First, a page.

Probate and estate administration is the process by which the assets of a deceased person are collected and inventoried, debts are evaluated and paid, and your loved one’s final affairs are put in order.
From our offices in Southlake, Texas, the probate and estate administration lawyers at Schultz and Kellar help people throughout the Dallas-Fort Worth metroplex sort through the sometimes complicated process of administering the estate of a deceased loved one.
If you have been named as the Estate Executor in the Last Will and Testament of a loved one, you may be feeling overwhelmed, especially during this stressful time.
Schultz and Kellar is here to help. Our experienced probate lawyers have been handling Texas probate and estate administration since 2012.
When a person dies, an estate must be opened in the probate court of the county in which the deceased person lived. Once the estate is open, the assets and liabilities of the deceased are inventoried as property of the estate. The Estate Executor, who is named by the deceased in their Law Will and Testament, must evaluate and pay legally enforceable claims against the estate and distribute the remaining assets to the beneficiaries of the deceased. This is typically done with the assistance of an experienced Texas probate and estate administration attorney.
Probate and estate administration is the process by which the probate court supervises the collection and distribution of a deceased person’s assets, and estate taxes and other debts are paid. The court maintains oversight to prevent fraud and abuse by people looking to take advantage of the family members of someone who recently passed away.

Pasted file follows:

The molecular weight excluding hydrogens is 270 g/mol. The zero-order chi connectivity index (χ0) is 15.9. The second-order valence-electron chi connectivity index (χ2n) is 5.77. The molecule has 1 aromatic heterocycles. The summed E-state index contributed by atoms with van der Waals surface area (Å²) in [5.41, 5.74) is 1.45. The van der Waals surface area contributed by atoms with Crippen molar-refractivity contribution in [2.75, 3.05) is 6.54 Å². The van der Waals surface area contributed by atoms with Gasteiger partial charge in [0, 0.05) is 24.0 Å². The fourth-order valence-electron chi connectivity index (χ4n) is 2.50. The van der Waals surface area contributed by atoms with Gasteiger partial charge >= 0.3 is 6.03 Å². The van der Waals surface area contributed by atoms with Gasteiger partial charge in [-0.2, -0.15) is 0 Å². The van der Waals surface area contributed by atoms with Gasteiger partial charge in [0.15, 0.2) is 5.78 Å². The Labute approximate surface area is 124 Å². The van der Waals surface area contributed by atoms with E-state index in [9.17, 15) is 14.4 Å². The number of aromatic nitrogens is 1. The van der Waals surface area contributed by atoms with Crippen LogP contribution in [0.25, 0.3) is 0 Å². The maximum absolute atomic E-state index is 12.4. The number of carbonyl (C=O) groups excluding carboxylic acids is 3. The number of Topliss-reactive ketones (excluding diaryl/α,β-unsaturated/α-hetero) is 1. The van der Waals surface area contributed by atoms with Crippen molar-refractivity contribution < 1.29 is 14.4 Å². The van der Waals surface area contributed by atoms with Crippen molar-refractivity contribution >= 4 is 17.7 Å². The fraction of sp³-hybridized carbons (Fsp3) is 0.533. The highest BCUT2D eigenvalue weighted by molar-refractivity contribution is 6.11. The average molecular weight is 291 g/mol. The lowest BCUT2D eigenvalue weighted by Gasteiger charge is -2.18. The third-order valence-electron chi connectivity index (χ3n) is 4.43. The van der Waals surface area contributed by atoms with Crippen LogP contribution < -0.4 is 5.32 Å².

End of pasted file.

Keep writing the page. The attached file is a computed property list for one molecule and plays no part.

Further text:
Our probate and estate administration attorneys will assist you in opening an estate with the probate court. The probate court will issue Letters of Authority which allow the Executor of the Estate to handle the affairs of the deceased person. We also provide notice, as required by law, to all interested parties about the opening of the estate. Creditors have up to six months in which to make a claim against the estate.
If you have been named as Executor of an estate, you are not personally responsible for paying the debts of the deceased. Any debts must be paid by the estate, from estate funds.
Probate and estate administration can be a complicated and time-consuming process. While you are not responsible for the debts of a deceased person, if you are the Estate Executor and make a mistake, you can be held personally liable. Hiring an experienced Texas probate and estate administration attorney will help ensure that you do not miss any deadlines, and that you comply with relevant reporting requirements and court dates. We also help you maximize your inheritance by avoiding unnecessary estate administration expenses, not paying debts that are not legally enforceable, and minimizing estate tax liability.
In addition to estate administration, our probate and estate administration lawyers are also adept at administering a trust.
A trust allows you to distribute assets to beneficiaries without going through probate court.
While there are benefits to transferring assets through a trust, trust administration can be a complicated process and should not be attempted without the assistance of a qualified and experienced probate and estate administration attorney.
If you have questions about probate, estate administration, or trust administration in and around Dallas-Fort Worth contact the experienced probate and estate administration lawyers at Schultz and Kellar, PLLC today. We will help you navigate the probate and estate administration process, minimize estate liabilities, and maximize your inheritance.
Call us today at (682) 268-0792, email email@example.com, or complete our online form.